Socialist Worker

New government in Israel poses a fresh threat to Palestinians

by Nick Clark
Issue No. 2702

Israels president Reuven Rivlin and Benny Gantz (left) hold a press conference after Rivlin formally handed Gantz the task of forming a government

Israel's president Reuven Rivlin and Benny Gantz (left) hold a press conference last month after Rivlin formally handed Gantz the task of forming a government (Pic: PA)


After more than a year of political deadlock, Israel is set for a new government committed to annexing huge chunks of the Palestinian West Bank.

If the Israeli parliament—the Knesset—agrees next week, racist warmonger Binyamin Netanyahu will continue as prime minister for a year and a half. He will be propped up by former general Benny Gantz, who previously said he would oppose any Netanyahu-led government.

The new coalition government could then begin annexing Israeli settlements and the Jordan Valley in the West Bank from as early as July.

The agreement comes after months of political deadlock—and three general elections. Neither Netanyahu’s Likud Party or Gantz’s Blue and White—which campaigned on a platform of “anyone but Netanyahu”—could get an outright majority.

Blue and White’s main issue with Netanyahu was over allegations of corruption that could land him in court. It didn’t oppose his racism towards Arabs or his plans to steal more Palestinian land.

Yet Gantz was prepared to drop this opposition to Netanyahu in return for a place in government. Under the agreement, he will serve as defence minister before taking over as prime minister when Netanyahu’s year and a half is up.

Blue and White split. But Gantz and his supporters, combined with the backing of right wing nationalist and religious parties, give Netanyahu a majority.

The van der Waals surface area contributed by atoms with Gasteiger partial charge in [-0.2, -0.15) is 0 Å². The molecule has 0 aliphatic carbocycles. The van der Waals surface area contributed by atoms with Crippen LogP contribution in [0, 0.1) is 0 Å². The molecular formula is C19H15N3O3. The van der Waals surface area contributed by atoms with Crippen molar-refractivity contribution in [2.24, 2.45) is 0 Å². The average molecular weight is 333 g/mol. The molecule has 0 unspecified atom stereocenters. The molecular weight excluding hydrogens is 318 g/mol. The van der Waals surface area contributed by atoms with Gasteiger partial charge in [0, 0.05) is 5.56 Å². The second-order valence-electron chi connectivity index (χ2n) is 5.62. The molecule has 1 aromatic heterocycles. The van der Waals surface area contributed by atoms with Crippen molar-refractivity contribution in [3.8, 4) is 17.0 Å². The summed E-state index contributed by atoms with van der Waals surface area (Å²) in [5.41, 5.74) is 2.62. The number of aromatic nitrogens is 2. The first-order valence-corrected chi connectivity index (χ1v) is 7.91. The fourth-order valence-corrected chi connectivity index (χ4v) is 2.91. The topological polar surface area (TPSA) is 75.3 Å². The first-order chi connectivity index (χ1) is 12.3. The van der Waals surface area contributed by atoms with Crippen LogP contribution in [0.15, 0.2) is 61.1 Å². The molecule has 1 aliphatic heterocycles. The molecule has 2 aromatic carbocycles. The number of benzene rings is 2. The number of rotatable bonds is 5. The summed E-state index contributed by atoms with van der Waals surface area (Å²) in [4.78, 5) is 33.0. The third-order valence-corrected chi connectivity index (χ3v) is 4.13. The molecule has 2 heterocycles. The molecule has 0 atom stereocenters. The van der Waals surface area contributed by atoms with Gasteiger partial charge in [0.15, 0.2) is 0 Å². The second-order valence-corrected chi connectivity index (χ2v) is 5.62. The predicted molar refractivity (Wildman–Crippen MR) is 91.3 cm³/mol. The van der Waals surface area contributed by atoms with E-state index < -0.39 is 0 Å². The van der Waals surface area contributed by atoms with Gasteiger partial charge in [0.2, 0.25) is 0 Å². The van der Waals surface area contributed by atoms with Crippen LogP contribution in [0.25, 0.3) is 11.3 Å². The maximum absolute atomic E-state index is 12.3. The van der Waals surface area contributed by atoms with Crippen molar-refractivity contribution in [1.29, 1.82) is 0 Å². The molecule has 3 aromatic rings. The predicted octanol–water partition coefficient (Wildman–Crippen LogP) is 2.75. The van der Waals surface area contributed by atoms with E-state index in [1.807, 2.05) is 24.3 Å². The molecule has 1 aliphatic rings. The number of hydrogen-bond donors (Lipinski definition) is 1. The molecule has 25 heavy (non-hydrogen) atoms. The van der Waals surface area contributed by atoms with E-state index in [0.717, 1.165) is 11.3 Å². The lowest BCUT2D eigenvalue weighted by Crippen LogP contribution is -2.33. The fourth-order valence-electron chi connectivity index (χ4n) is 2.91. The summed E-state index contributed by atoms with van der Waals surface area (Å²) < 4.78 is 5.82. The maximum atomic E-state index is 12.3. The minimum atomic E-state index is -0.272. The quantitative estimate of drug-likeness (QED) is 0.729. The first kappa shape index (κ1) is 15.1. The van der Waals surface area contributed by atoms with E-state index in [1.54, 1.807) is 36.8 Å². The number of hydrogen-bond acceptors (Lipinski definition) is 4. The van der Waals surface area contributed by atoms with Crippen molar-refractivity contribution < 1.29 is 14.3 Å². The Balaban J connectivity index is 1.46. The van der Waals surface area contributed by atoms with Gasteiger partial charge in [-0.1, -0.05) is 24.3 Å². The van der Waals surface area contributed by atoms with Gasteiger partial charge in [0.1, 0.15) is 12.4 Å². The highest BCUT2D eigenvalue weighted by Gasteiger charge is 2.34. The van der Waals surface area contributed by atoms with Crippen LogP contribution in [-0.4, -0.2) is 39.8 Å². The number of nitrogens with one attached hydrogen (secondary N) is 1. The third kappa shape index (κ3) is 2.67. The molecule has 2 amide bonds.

They all agree to plans that will deny Palestinians any kind of state alongside Israel. These were first outlined in a “peace deal” proposed by US president Donald Trump.

Ownership

From as early as July—with the backing of the US—the Netanyahu-Gantz government could declare ownership of the Jordan Valley. This huge chunk of the West Bank has been under Israeli military occupation since 1967.

The government also hopes to annexe land surrounding Israeli settlements—Israeli towns built on Palestinian land under the occupation.

That would leave Palestinians with a tiny scrap of land, surrounded on all sides by Israel, and still under effective military occupation.

It puts an end to the idea that any form of two-state solution—where Palestinians would get an equal state alongside Israel—is possible.

Israel’s Labor Party—once a dominant force in Israeli politics—has long since become a minor force due to its backing for a Palestinian state.

It has now signalled that it could drop that commitment in return for a role in Netanyahu’s government.

No major party in Israel backs a two-state solution, which would mean giving up Israel’s claim to Palestinian land in the West Bank and East Jerusalem.

The real alternative is to support a single, secular state with equal democratic rights for all its citizens. That means supporting any Palestinian resistance to the atrocities a Netanyahu-Gantz government will unleash.


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